The Fatal Attractor

I don’t think many UK sea anglers will argue if you say that it is becoming more and more difficult to catch decent fish from our waters these days, so anything designed to help is going to be looked upon as a blessing!

The Fatal Attractor is, to all intents and purposes, a ‘swimfeeder’ designed for sea fishing. Just like a coarse fishing swimfeeder, it can be used with a closed or open end i.e. you can keep the bait in it and allow it to escape gradually (or be nipped at by fish), or you can rig it up so that the bait is released in one load.

Fatal Attractor - Sea Fishing SwimfeederI should point out that the Fatal Attractor is designed primarily for use on boats and piers. However, this shouldn’t exclude you from using it from the beach, which is what I did….

The first time you use the Fatal Attractor, it may seem a bit finicky, but it’s not too bad once you get the hang of it. Basically, you need two stop beads located on your line. You secure one end of the mesh to this with a cable tie (supplied) and insert one of the plastic tubes (see picture). This cause the mesh to expand and enables you to place your bait into the tube to facilitate easy filling. I was using squid and lug, chopping the squid into small pieces before adding it.
Once you’ve placed enough ‘groundbait’ into the tube, you insert the other tube (with the blocked end) into the first and release the bait from the tube into the mesh. I was pleasantly surprised at how neat it all looked once it was done.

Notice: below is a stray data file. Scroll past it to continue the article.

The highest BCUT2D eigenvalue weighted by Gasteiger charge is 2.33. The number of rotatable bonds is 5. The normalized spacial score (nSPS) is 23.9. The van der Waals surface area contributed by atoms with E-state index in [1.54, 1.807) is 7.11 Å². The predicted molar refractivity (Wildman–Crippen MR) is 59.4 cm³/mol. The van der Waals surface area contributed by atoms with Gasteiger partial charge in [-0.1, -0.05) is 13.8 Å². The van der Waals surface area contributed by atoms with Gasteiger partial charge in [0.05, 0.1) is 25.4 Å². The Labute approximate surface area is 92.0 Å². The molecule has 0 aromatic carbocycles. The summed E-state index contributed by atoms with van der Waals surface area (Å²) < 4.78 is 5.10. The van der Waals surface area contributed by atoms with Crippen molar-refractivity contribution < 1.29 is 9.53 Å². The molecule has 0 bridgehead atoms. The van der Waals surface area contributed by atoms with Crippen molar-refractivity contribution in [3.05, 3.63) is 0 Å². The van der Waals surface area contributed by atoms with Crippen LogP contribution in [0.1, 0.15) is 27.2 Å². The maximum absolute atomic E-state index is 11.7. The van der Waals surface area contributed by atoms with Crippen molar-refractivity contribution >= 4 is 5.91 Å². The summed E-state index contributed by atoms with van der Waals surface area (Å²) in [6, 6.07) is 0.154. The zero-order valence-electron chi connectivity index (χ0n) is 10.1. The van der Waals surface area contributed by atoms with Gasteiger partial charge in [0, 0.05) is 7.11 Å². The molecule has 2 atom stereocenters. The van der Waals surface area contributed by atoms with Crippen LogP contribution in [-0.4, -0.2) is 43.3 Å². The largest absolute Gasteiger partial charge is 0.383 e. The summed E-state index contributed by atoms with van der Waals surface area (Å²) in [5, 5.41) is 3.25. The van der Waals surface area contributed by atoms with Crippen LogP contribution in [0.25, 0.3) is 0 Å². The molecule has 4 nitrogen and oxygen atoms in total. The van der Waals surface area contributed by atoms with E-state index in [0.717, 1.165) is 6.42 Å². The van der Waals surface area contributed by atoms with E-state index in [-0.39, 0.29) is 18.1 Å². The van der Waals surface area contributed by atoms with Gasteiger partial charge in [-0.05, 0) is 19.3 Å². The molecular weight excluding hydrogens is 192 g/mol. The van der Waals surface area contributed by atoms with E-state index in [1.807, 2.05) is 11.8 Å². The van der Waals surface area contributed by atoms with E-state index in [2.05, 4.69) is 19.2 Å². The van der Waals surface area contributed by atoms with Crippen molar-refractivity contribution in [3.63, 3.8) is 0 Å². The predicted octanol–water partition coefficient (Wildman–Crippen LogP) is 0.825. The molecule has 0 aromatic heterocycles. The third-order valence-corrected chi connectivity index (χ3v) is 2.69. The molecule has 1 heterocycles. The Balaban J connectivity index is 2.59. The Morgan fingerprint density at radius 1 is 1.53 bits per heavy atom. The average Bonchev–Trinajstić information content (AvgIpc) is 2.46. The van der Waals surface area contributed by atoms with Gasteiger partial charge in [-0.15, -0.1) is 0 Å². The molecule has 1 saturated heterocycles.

Now, you have two choices – do you want the bait to stay in and be released, or do you want it to come out in one go? For it to stay in for slow release, you use another cable tie and away you go. I found that, by using a tough bait such as squid, I could use the same ‘load’ for a few casts, especially as I was fishing in whiting city and the bait wasn’t in the water for a great length of time!

If you want to release your bait in one load, then you’ll need to tie up the loose end with PVA string, instead of a cable tie. In all honesty, I found this tricky on the beach, especially as my hands were wet from the bait and the bait itself was oozing liquid at a rate of knots. It is probably quite a bit easier on a boat or pier, though, and I would advise using quite a thick PVA string.

Inserting the second tube

The bait inside the Fatal Attractor

Casting was my main worry, but after seeing the Fatal Attractor ‘in action’, it shouldn’t have been. Sure, if you’re fishing a venue where distance is everything, then any addition to your rig is going to be unwelcome, but many places don’t require that you attempt to hit France with every cast and the Fatal Attractor should only shave a short distance from your cast.

The million dollar question – will it catch you more fish? As I stated above, I was fishing on an evening when whiting were abundant, so it’s very hard to form any conclusions on that basis. However, common sense tells you that a big fat juicy wedge of groundbait near your hook can only help. I’m quite excited about the thought of using it next year for bass! You do have to remember, though, that not every knock on the rodtip is a bite. It could well be fish attacking the groundbait.

The Fatal Attractor could open up a few possibilities for the angler prepared to experiment. Its basic elements are not ‘hi-tech’ when you break them down  - some mesh, cable ties and a couple of plastic tubes – but the thought that has gone into it from the developer is clearly evident. Sea angling doesn’t lend itself to finesse most of the time, so an item that was robust and simple to use was required. Once you’ve used the Fatal Attractor once, you’ll realise that it fulfils both of these criteria.

The Fatal Attractor kits are priced between £5.65 and £5.95, so they won’t break the bank.

Give it a go…it may just give you the edge you need!

Tight lines,

Elton Murphy
November, 2002